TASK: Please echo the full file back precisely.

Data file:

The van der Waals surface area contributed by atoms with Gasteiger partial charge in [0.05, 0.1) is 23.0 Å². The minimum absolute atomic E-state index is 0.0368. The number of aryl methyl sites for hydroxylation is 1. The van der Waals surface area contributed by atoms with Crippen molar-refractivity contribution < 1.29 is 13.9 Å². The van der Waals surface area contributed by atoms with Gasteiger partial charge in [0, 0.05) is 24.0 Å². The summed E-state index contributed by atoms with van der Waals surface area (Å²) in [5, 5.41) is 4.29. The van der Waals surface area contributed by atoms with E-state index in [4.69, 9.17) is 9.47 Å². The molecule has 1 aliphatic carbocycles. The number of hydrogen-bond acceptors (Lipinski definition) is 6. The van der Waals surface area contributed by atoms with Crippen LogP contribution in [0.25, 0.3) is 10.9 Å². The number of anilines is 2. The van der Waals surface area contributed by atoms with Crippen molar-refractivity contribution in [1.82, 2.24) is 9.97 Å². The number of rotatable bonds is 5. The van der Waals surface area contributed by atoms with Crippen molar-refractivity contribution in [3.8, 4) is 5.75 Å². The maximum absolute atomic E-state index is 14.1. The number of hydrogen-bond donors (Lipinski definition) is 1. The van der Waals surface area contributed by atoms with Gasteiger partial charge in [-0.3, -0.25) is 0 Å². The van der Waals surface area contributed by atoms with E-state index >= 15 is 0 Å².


The van der Waals surface area contributed by atoms with Gasteiger partial charge in [0.05, 0.1) is 23.0 Å². The minimum absolute atomic E-state index is 0.0368. The number of aryl methyl sites for hydroxylation is 1. The van der Waals surface area contributed by atoms with Crippen molar-refractivity contribution < 1.29 is 13.9 Å². The van der Waals surface area contributed by atoms with Gasteiger partial charge in [0, 0.05) is 24.0 Å². The summed E-state index contributed by atoms with van der Waals surface area (Å²) in [5, 5.41) is 4.29. The van der Waals surface area contributed by atoms with E-state index in [4.69, 9.17) is 9.47 Å². The molecule has 1 aliphatic carbocycles. The number of hydrogen-bond acceptors (Lipinski definition) is 6. The van der Waals surface area contributed by atoms with Crippen LogP contribution in [0.25, 0.3) is 10.9 Å². The number of anilines is 2. The van der Waals surface area contributed by atoms with Crippen molar-refractivity contribution in [1.82, 2.24) is 9.97 Å². The number of rotatable bonds is 5. The van der Waals surface area contributed by atoms with Crippen molar-refractivity contribution in [3.8, 4) is 5.75 Å². The maximum absolute atomic E-state index is 14.1. The number of hydrogen-bond donors (Lipinski definition) is 1. The van der Waals surface area contributed by atoms with Gasteiger partial charge in [-0.3, -0.25) is 0 Å². The van der Waals surface area contributed by atoms with E-state index >= 15 is 0 Å².